Following Felix Stalder, we can group these movements into three different clusters:


  1. Editorial by Cory Doctorow: Free Culture as People Wanting To Be Free
  2. Nina Paley: The Four Freedoms of Free Culture


Key Articles

  • DIWO (Do-It-With-Others): Artistic Co-Creation as a Decentralized Method of Peer Empowerment in Today’s Multitude. Marc Garret. [4]

See also:

  1. Report: Thomas Rogers & Andrew Szamosszegi, Fair Use in the U.S. Economy: Economic Contribution of Industries Relying on Fair Use, 2010 [5]
  2. The Political Tactics of the Filesharing Communities: Tactics of a challenge to the industry. by Brian Martin, Chris Moore, and Colin Salter.. First Monday, Volume 15, Number 12 - 6 December 2010 [6]

What do social media and the internet mean for culture and its sustainability?

The Ethics of Sharing in a Digital Age

  1. Qualities of Sharing and their Transformations in the Digital Age. Andreas Wittel.
  2. The Unethics of Sharing on Corporate-Owned Platforms. Mayo Fuster Morell.
  3. Does Sharing Personal Information Create a New Public Realm?
  4. Remix Ethics. by Vito Campanelli

The Debate Around Filesharing

  • Piracy as Marketing. By Matthew Ingram on why artists like Paolo Coelho, Neil Young and Neil Gaiman support, and profit from, the sharing of their works
  • Debating the real economic effects of filesharing
  1. Literature Review on Academic Studies on the Effect of File-Sharing on the Recorded Music Industry or

"Is file-sharing responsible for the slump in recorded music sales or does it create demand? The empirical research literature is inconclusive.

  1. Is P2P file-sharing responsible for the slump in recorded music sales or does it create demand? Summary at: History of P2P Filesharing Research‎. Excerpted from the Paper: File-Sharing as Social Practice. Do-It-Yourself Access to Knowledge and its Relation to the Formal and Informal Market. By Volker Ralf Grassmuck. Research Group on Public Policy for Access to Information (GPOPAI)2 at the University of São Paulo, for The 3rd Free Culture Research Conference. Free University Berlin, 8.-9. October 2010 [7]

See also:

  1. Report: Creative Destruction and Copyright Protection. Bart Cammaerts and Bingchun Meng. London School of Economics, 2011 [8]: convincingly demolishes the claim that filesharing is responsible for the industry's decline.
  2. Report: Mr.Dr. Annelies Huygen, A. Huygen, P. Rutten, S. Huveneers, S. Limonard, J. Poort, J. Leenheer, K. S. Janssen, N. van Eijk, N. Helberger, Ups and downs – The Economic and Cultural Effects of File Sharing on Music, Film and Games. 3-3-2009 [9]: There is no direct causal relationship between file-sharing and the decline in revenues in the music industry. File sharing benefits the economy in long and short term.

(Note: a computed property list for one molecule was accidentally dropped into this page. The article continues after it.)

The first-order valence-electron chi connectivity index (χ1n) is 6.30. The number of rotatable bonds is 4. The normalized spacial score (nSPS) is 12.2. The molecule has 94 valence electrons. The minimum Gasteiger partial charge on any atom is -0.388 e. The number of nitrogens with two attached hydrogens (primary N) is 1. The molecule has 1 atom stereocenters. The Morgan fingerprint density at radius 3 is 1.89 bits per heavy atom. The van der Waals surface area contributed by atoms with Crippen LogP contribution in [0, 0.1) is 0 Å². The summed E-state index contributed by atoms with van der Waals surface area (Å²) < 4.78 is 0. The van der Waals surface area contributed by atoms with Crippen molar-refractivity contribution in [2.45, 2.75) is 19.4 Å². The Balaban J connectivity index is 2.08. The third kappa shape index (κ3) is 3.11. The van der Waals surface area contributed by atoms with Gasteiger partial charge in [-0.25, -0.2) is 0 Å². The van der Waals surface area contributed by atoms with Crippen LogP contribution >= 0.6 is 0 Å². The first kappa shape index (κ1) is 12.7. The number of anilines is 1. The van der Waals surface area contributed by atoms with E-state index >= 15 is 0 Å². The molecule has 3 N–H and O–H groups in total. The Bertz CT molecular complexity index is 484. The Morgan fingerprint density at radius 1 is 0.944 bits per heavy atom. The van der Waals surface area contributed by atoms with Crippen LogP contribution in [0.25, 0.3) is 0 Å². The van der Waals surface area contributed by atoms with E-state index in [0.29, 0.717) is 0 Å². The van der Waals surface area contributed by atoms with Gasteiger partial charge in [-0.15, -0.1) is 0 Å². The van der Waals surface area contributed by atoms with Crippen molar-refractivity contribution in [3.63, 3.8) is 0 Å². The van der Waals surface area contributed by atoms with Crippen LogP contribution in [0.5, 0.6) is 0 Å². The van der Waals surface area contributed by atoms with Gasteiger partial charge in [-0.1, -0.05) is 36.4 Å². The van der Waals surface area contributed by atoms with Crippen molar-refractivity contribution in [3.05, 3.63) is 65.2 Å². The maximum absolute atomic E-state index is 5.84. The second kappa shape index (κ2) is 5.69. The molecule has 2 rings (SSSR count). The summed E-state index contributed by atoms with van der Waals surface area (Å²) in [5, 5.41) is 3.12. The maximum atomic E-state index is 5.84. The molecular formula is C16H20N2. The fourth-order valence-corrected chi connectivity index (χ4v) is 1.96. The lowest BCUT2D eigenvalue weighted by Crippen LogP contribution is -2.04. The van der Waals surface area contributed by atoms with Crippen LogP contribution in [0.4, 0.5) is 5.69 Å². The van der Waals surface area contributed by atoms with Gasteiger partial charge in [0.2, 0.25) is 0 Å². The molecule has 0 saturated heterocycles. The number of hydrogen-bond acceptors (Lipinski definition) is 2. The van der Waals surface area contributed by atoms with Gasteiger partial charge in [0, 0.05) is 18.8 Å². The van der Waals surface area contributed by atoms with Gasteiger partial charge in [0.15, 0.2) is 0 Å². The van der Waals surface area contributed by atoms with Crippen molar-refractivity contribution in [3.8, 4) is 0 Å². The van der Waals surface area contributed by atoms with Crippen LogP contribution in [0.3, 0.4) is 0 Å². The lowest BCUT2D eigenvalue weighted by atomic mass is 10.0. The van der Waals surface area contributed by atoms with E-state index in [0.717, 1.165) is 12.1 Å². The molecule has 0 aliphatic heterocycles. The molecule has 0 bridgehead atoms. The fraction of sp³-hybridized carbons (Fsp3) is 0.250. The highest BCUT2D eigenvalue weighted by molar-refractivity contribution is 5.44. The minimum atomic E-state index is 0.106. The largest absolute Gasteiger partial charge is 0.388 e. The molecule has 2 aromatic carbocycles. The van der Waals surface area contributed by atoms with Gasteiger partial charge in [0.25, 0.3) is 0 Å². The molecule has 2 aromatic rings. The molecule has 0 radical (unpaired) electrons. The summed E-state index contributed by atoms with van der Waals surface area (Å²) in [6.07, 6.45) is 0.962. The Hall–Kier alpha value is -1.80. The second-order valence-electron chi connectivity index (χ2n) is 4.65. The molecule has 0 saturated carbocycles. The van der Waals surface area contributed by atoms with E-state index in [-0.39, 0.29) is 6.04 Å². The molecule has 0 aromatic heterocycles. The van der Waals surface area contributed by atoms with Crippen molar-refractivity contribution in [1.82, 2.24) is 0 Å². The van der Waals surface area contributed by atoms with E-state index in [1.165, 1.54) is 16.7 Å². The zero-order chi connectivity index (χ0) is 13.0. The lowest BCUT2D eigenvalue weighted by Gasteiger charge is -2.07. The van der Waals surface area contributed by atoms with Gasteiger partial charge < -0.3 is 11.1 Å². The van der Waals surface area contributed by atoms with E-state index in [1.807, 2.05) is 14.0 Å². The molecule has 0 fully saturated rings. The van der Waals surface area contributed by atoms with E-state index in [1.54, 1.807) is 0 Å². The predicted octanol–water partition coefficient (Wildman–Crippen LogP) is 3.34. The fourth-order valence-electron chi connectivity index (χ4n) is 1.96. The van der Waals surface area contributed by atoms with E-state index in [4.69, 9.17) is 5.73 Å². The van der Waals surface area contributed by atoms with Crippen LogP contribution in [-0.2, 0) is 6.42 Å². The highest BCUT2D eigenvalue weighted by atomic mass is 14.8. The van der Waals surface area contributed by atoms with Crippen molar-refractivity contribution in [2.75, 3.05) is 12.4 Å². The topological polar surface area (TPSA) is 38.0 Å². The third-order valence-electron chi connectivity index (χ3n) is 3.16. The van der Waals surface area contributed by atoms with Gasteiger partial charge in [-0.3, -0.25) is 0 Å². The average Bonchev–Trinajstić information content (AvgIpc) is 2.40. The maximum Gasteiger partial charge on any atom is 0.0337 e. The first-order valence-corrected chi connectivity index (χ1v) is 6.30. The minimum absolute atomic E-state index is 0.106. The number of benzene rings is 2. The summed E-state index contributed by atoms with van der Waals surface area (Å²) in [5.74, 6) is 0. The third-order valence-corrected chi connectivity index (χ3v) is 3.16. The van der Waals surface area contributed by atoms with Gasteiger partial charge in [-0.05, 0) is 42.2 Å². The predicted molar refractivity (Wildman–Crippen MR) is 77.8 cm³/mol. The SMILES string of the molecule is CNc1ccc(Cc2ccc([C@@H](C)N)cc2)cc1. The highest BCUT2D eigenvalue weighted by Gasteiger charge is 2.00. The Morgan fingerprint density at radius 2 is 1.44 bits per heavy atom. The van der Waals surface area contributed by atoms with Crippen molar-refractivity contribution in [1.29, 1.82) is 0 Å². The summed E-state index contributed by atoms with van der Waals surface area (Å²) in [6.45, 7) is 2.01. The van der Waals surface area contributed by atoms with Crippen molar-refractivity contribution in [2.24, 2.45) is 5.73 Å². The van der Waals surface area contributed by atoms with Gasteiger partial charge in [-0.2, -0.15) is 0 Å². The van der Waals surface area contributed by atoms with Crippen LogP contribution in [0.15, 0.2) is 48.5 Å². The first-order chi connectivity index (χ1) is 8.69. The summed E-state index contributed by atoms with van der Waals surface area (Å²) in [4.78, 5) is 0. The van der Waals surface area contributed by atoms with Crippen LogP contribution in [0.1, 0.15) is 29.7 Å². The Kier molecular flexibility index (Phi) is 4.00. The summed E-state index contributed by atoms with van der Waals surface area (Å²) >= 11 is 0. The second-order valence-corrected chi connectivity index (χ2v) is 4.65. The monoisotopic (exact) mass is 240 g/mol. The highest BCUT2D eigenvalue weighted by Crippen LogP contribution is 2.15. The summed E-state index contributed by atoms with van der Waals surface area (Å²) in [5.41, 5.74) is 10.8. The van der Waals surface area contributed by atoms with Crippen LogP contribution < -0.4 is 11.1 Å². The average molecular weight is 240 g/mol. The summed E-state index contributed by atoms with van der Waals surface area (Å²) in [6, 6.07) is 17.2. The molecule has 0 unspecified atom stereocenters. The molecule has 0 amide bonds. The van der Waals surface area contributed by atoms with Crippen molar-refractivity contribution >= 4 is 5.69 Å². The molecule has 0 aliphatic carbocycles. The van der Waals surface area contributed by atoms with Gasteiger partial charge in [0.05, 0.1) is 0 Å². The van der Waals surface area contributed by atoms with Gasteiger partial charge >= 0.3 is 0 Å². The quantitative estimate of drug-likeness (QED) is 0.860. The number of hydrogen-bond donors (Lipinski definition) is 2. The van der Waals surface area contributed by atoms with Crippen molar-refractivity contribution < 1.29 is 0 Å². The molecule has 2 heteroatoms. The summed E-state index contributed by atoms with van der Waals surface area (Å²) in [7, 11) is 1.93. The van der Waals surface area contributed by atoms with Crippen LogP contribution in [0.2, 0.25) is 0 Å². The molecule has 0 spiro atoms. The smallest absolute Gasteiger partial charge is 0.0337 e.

3. Report: Felix Oberholzer-Gee y Koleman Strumpf, File Sharing and Copyright, May 15, 2009 [10] :"According to the econimists of the Harvard School of Economics , filesharing hasn’t decreased creativity neither cultural production."
  4. Report: Mary Madden , The State of Music Online: Ten Years After Napster, 2009 [11] : On the past decade, the impact of file sharing networks produced a very fast musical content dispersion, what has led to a bigger music consumption of it’s different forms.

The Cultural Commons

  1. Constructing Commons in the Cultural Environment. By Michael J. Madison, Brett M. Frischmann & Katherine J. Strandburg. Cornell Law Review, Volume 95 Issue 4, May 2010 (special issue)
  2. Felix Stalder: On the Differences between Open Source and Open Culture

Governance and conflict in free culture communities

  1. Play Struggle, excerpts of the book Hacking Capitalism by Johan Soderbergh.
  2. Considering Participatory Design and Governance in Player Culture by T.L. Taylor: Players are central productive agents in game culture and more progressive models are needed for understanding and integrating their work in these spaces. Drawing on the long tradition of participatory design this piece explores some alternative frameworks for understanding the designer/player relationship.
  3. The Governance of Virtual Worlds. Thomas M. Malaby (focuses on Second Life as case study)
  4. Inequality in Synthetic Worlds. Edward Castronova.
  5. Klang, Mathias, "Avatar: From Deity to Corporate Property - A Philosophical Inquiry into Digital Property in Online Games
  6. Contrasting Proprietary and Free/Open Source Game Development, Alessandro Rossi & Marco Zamarian